Adam Grant’s NY Times article about “languishing” offers a space in between depression and thriving where a lot of us have ended up through the pandemic. A cure, Grant proposes, could be setting up boundaries of uninterrupted time, spaces to concentrate, act with purpose, and feel ok not attending to the rest of your responsibilities.
Prax heard you Adam, and built accordingly.
First popularized by Google in its startup days, the 80/20 rule asked workers to set aside 20% of their paid time to pursue passion projects. It gained notoriety when we all learned gmail and google maps were concepts that came out of this passion-time. However, as lucrative of a structure as it seemed to be, Google, and the companies who followed suit, abandoned this work culture. Regardless of why, let’s take a look at it from the perspective of, not a company, but a human being, like you :)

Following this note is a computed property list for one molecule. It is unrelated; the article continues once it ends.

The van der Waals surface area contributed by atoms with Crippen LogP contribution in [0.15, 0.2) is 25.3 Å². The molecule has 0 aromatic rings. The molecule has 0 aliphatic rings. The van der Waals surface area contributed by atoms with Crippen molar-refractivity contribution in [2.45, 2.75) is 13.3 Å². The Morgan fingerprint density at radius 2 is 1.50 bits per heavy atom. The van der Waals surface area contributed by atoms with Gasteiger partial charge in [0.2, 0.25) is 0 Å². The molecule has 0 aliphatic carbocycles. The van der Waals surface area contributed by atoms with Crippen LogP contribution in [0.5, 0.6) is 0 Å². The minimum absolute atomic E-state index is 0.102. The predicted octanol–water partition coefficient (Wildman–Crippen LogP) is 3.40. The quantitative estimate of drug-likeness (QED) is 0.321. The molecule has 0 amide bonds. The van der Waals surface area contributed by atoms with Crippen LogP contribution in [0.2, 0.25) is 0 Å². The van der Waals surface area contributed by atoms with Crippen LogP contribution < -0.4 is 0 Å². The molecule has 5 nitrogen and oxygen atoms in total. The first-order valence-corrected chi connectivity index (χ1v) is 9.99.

What if you did give yourself some real me time? Not for work, or responsibilities, but play. Pure, childlike, innocent, curiosity and fun-driven play! The kind of play where you can answer whatever flicker of a whim flashes in your imagination. Where all it takes is a guitar in a closet, an old art project stuffed in a drawer, or that skatepark across the street to ask, “What if?” Because now there’s a praxtitioner with a prompt waiting for you who’s been in your shoes and answered that call already and wants to see you do the same.
A toy airplane and toy train came before the real things. 🚂
Wind up, coil technology was used first on toys before it was applied to a a pocket watch 🤖
Before firepower, there were fireworks. 🎇
Before Einstein toiled over a black board, he played with a magic spinner called a compass. 🧭
Have the same confidence in yourself to invest in your own fun, curiosity, and creativity, and who knows where it will lead.
Nature bathe, meditate about a golden orb floating above your head, doodle, steal your kid’s recorder, find a tree you can name. The point is, whatever Prax is interesting to you is a Prax worth doing.